Analiza i Egzystencja

ISSN: 1734-9923     eISSN: 2300-7621    OAI    DOI: 10.18276/aie.2018.42-01

Lista wydań / 42 (2018)
Withholding and Withdrawing Life-Saving Treatment: Ordinary/Extraordinary Means, Autonomy & Futility

Autorzy: Alan Kearns
Dublin City University

Bert Gordijn
Dublin City University
Słowa kluczowe: równoważenie środki nadzwyczajne daremność porządkowanie leksykalne środki zwyczajne autonomia pacjenta prima facie zaniechanie i zaprzestanie stosowania środków medycznych
Rok wydania:2018
Liczba stron:29 (5-33)
Cited-by (Crossref) ?:


W artykule zarysowujemy trzy zasady określające refleksję etyczną nad zaniechaniem i zaprzestaniem stosowania środków medycznych podtrzymujących życie: 1) zasadę zwyczajnych i nadzwyczajnych środków medycznych 2) zasadę poszanowania autonomii pacjenta i 3) zasadę daremności. Gdy należy podjąć decyzję o stosowaniu albo zaniechaniu/zaprzestaniu stosowania środków medycznych, zasady te zapewniają perspektywę normatywną służącą stwierdzeniu, jakie postępowanie jest obowiązkowe. Każda z zasad ustanawia jednak inny obowiązek, co prowadzi do konfliktu i naglącym czyni pytanie, której z nich należy przyznać pierwszeństwo. Po naszkicowaniu powszechnie uznanych sposobów rozsądzania konfliktu zasad etycznych, stosujemy do zasad zwyczajnych i nadzwyczajnych środków medycznych, poszanowania autonomii pacjenta i daremności zaproponowaną przez Veatcha mieszaną strategię równoważenia i porządkowania leksykalnego. Przedstawiamy w naszym artykule opinię, że aczkolwiek rozwiązanie konfliktu zasad nigdy nie jest łatwe, to jednak przyjęcie mieszanej strategii równoważenia i porządkowania leksykalnego pozwala posunąć naprzód dyskusję nad obowiązkami etycznymi odnoszącymi się do zaniechania i zaprzestania stosowania środków medycznych podtrzymujących życie.
Pobierz plik

Plik artykułu


1.Aghabarary, M. and Nayeri, N. D. (2016). Medical Futility and its Challenges: A Review Study. Journal of Medical Ethics and History of Medicine, 9 (11), 1–13.
2.Agich G. J. (1990). Reassessing Autonomy in Long-Term Care. The Hastings Center Report, 20 (6), 12–17.
3.Ashley, B. M. and O’Rourke, K. D. (2002). Ethics of Health Care: An Introductory Textbook, 3rd edition. Washington DC: Georgetown University Press.
4.Atwell, J. (1978). Ross and Prima Facie Duties. Ethics, 88 (3), 240–249.
5.Baines, P. (2008). Medical Ethics for Children: Applying the Four Principles to Paediatrics. Journal of Medical Ethics, 34 (3), 141–145.
6.Bailey, S. (2003). The Concept of Futility in Health Care Decision Making. Nursing Ethics, 11 (1), 77–83.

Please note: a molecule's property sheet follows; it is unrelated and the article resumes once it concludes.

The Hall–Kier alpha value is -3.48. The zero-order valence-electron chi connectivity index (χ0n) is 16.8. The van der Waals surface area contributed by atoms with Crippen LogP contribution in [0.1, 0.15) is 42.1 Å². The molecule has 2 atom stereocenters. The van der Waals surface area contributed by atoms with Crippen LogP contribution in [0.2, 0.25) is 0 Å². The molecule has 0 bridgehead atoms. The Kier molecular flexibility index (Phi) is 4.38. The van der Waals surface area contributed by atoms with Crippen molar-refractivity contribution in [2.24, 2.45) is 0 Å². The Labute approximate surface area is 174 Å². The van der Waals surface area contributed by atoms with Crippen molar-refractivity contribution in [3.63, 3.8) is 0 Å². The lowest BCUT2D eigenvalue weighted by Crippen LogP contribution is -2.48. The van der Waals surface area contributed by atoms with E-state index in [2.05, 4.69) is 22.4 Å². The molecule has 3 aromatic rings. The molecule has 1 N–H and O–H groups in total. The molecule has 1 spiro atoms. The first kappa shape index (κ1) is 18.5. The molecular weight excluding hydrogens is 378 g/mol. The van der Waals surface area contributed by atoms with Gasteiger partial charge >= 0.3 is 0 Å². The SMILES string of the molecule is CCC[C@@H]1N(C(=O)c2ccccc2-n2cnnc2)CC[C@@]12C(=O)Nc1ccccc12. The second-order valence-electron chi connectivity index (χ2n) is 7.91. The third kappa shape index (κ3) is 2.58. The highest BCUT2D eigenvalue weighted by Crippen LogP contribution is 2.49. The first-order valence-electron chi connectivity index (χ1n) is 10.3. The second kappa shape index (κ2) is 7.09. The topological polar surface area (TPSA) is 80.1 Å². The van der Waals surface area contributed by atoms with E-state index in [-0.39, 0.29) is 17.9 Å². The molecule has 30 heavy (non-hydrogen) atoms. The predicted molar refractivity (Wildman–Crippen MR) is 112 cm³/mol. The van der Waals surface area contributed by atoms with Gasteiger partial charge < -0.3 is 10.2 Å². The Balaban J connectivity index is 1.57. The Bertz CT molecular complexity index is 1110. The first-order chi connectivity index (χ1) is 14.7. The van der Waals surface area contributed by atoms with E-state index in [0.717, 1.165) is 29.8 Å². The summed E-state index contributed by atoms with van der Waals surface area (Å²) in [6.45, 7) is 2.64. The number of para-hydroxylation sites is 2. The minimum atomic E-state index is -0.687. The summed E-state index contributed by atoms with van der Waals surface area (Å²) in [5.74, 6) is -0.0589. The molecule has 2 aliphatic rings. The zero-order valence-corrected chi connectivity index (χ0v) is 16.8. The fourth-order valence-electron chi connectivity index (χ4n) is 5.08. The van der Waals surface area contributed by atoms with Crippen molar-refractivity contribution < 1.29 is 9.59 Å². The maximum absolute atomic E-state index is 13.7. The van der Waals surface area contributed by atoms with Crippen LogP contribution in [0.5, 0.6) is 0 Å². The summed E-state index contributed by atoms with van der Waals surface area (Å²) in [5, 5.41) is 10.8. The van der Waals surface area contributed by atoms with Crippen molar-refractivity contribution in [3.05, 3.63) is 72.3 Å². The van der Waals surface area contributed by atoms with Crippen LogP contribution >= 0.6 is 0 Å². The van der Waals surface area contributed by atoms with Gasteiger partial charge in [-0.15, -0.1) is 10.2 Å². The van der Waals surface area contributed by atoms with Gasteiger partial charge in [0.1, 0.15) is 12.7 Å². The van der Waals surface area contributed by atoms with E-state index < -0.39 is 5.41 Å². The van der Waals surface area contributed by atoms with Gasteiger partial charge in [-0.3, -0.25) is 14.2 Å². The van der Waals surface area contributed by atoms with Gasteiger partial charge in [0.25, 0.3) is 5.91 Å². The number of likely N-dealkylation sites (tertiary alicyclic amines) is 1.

7.Beauchamp, T. L. (2003). Ethical Theory and Bioethics. In: T. L. Beauchamp and L. Walters (ed.), Contemporary Issues in Bioethics, 6th edition (pp. 1–27). New York: Wadsworth.
8.Beauchamp, T. L. and Childress, J. F. (2013). Principles of Biomedical Ethics, 7th edition. New York: Oxford University Press.
9.Bedford, E.L. (2011). Of Food and Water and the Obligation to Provide: John Paul II and Christian Anthropology. Christian Bioethics, 17 (2), 105–122.
10.Beever, J. and Brightman, A. O. (2016). Reflexive Principlism as an Effective Approach for Developing Ethical Reasoning in Engineering. Science and Engineering Ethics, 22 (1), 275–291.
11.Bernat, J. L. (2005). Medical Futility: Definition, Determination, and Disputes in Critical Care. Neurocritical Care, 2 (2), 198–205.
12.Biggar, N. (2004). Aiming to Kill: The Ethics of Suicide and Euthanasia. London: Darton, Longman & Todd.
13.Bretzke, J. T. (2013). Handbook of Roman Catholic Moral Terms. Washington, DC: Georgetown University Press.
14.Brody, H. (1985). Autonomy Revisited: Progress in Medical Ethics: Discussion Paper. Journal of the Royal Society of Medicine, 78 (5), 380–387.
15.Brown, G. T. (2014). Clarifying the Concept of Medical Futility. National Catholic Bioethics Quarterly, 14 (1), 39–46.
16.Buchanan, A. (1978). Medical Paternalism. Philosophy & Public Affairs, 7 (4), 370–390.
17.Calipari, M. (2004). The Principle of Proportionality in Therapy: Foundations and Applications Criteria. NeuroRehabilitation, 19 (4), 391–397.
18.Callahan, D. (1984). Autonomy: A Moral Good, Not a Moral Obsession. The Hastings Center Report, 14 (5), 40–42.
19.Catechism of the Catholic Church (2003).
21.Chandler, J. A. (2011). ‘Obligatory Technologies’ and the Autonomy of Patients in Biomedical Ethics. Griffith Law Review, 20 (4), 905–930.
22.Childress, J. F. (2007). Methods in Bioethics. In: B. Steinbock (ed.), The Oxford Handbook of Bioethics (pp. 15–45). Oxford: Oxford University Press.
23.Clark, P. (2006). Tube Feedings and Persistent Vegetative State Patients: Ordinary or Extraordinary Means? Christian Bioethics, 12 (1), 43–64.
24.Coy, J. (1989). Autonomy-Based Informed Consent: Ethical Implications for Patient Non-compliance. Journal of Physical Therapy Science, 69 (10), 826–833.